Green Navigation: A Big Data Approach Towards Sustainable Transportation

Gas Pump

The Transportation sector currently accounts for one of the largest shares of energy consumption in the nation, consuming 28% of the total energy. It is responsible for the majority of fossil energy consumption, making it a primary source of Green House Gas emissions.

According to the US Energy Information Administration, in their May 2016 monthly energy review the transportation sector currently accounts for one of the largest shares of energy consumption in the nation, among all sectors. Consuming 28% of the total energy, it is responsible for roughly the same amount of energy as that consumed by the entire industrial sector, and significantly outpaces that consumed by the residential and commercial sectors. According to the US Environmental Protection Agency (EPA), the transportation sector is responsible for roughly 124% of the total emissions of the industrial sector, and 217% of emissions of the commercial and residential sectors combined. More than half of the sector’s emissions (as well as 59% of the sector’s energy consumption are attributed to passenger cars and light trucks. They are therefore an obvious target when it comes to attempts for improving the overall energy and environmental sustainability of modern society. A research investment is needed to improve the general understanding of driver-vehicle-infrastructure interactions and offer computationally-enabled solutions for drivers to reduce their energy cost, emissions, delay and carbon footprint. In particular, solutions are needed that offer individualized advice to drivers.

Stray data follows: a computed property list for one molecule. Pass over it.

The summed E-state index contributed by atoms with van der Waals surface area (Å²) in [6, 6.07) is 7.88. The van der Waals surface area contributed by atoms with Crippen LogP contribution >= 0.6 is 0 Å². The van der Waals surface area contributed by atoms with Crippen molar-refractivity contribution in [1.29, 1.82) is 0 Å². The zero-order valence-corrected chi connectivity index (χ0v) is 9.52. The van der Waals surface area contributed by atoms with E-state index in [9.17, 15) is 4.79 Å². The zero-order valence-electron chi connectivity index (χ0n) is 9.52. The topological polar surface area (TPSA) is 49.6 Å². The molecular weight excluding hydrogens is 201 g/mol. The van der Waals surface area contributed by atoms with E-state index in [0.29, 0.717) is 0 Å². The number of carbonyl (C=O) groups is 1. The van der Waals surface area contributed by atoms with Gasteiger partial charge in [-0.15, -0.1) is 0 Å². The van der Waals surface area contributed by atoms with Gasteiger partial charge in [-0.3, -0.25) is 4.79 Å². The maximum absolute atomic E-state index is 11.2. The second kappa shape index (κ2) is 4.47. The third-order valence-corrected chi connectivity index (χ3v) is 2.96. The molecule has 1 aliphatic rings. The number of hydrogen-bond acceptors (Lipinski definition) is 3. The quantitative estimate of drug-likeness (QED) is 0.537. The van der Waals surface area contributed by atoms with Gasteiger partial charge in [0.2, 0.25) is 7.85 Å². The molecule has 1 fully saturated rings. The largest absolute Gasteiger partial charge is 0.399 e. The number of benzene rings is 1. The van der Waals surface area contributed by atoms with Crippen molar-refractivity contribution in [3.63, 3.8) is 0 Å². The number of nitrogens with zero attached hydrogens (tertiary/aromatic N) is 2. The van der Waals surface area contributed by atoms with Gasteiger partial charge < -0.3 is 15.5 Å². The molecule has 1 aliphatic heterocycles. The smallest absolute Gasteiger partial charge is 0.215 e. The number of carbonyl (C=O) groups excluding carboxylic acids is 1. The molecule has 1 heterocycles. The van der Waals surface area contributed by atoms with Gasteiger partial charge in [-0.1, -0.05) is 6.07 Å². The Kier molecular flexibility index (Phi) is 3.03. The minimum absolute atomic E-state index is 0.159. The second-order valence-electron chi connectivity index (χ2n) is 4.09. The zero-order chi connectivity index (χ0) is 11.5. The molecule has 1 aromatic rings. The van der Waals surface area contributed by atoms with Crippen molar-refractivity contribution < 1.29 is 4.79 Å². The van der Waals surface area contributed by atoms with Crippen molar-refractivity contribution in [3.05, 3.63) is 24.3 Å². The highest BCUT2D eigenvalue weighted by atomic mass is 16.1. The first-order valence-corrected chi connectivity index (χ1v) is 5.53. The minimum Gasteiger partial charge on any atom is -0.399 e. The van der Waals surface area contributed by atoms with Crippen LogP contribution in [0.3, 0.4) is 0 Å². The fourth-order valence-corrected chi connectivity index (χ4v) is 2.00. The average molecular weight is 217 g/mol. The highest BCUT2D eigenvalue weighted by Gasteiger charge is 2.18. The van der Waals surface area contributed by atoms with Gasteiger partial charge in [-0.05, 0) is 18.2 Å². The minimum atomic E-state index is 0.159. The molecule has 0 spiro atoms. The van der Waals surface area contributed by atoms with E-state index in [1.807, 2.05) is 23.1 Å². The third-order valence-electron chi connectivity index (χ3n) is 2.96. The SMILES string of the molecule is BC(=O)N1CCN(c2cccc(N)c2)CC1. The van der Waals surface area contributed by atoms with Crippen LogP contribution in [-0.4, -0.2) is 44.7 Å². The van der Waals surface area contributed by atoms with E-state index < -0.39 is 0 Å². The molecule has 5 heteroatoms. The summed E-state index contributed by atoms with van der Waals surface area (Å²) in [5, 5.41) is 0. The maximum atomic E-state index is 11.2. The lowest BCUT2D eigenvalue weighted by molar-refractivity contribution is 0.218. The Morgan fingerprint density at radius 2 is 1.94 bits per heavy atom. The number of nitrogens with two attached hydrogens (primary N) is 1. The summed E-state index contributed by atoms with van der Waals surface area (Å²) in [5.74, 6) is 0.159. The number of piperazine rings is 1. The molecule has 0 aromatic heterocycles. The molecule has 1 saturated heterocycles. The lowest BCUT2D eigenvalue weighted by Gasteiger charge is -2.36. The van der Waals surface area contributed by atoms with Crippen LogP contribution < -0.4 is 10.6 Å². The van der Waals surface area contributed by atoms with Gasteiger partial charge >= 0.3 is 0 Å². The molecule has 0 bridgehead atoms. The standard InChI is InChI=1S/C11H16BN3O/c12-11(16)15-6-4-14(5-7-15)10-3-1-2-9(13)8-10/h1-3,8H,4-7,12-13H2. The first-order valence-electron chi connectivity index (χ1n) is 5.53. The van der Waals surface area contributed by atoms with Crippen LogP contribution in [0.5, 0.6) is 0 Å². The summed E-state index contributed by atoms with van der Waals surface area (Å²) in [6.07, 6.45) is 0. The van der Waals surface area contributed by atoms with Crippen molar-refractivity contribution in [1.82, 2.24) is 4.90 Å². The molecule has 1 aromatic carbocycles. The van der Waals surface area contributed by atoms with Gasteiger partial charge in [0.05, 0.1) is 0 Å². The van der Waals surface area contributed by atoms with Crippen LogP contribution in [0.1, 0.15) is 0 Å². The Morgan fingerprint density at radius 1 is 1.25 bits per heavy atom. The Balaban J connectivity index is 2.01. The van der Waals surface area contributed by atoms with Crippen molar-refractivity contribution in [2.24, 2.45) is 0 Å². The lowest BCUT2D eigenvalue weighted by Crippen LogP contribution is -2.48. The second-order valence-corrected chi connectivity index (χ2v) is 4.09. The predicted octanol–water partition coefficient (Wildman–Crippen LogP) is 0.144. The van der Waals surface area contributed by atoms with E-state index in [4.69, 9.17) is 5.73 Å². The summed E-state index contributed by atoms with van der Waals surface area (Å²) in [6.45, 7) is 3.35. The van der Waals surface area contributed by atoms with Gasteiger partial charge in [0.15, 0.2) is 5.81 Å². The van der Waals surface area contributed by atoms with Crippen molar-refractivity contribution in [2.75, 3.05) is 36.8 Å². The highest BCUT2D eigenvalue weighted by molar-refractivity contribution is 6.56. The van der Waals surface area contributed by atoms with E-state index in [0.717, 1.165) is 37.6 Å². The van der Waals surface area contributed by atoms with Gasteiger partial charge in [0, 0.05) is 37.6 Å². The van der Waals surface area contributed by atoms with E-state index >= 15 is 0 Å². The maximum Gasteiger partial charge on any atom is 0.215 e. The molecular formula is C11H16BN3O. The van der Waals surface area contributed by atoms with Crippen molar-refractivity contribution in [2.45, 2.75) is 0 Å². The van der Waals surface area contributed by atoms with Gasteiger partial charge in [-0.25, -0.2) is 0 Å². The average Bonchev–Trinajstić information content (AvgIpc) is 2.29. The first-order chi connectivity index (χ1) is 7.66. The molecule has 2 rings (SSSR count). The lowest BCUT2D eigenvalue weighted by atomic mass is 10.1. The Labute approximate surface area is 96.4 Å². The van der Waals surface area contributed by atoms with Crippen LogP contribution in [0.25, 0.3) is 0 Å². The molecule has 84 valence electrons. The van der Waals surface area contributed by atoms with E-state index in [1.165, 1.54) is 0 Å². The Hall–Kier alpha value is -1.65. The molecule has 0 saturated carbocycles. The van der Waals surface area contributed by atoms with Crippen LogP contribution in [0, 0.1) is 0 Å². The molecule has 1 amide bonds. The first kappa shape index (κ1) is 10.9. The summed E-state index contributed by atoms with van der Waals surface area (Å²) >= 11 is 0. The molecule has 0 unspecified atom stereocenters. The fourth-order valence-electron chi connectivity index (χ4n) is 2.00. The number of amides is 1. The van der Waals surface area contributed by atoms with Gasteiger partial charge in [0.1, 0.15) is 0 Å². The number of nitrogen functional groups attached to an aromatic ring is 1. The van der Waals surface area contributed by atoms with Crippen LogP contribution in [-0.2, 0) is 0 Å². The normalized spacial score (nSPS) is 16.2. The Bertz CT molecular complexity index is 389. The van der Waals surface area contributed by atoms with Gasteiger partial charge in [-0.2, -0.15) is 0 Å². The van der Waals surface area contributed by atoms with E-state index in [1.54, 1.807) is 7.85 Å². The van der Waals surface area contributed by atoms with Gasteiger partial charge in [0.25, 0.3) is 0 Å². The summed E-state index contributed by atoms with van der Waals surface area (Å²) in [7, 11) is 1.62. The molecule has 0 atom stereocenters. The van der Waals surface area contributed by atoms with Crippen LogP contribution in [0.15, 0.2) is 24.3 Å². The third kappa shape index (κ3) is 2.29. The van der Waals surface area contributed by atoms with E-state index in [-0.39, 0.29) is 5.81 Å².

This project aims to develop a novel green navigation system, called Green Nav, that gives a driver the most fuel efficient route for his vehicle as opposed to the shortest or fastest route. Green Nav relies on the crowdsourced data collected by individuals from their vehicles and a generalization framework that predicts the fuel consumption of an arbitrary vehicle on an arbitrary road segment. Although there are some existing work on achieving sustainability-related objectives in transportation, none of them has explored an integrated design that addresses not only the challenges in fine-grained traffic data inference, general-type vehicle energy consumption modeling, and large-scale vehicle routing and speed control, but also the human factor issues in real deployment. The goal of this project is to address these open challenges and, for the first time, offers a holistic solution for green transportation.

Although this project focuses on Green Navigation in Transportation as an example, it will expedite and accelerate the adoption of big data techniques in a wide range of real-world applications.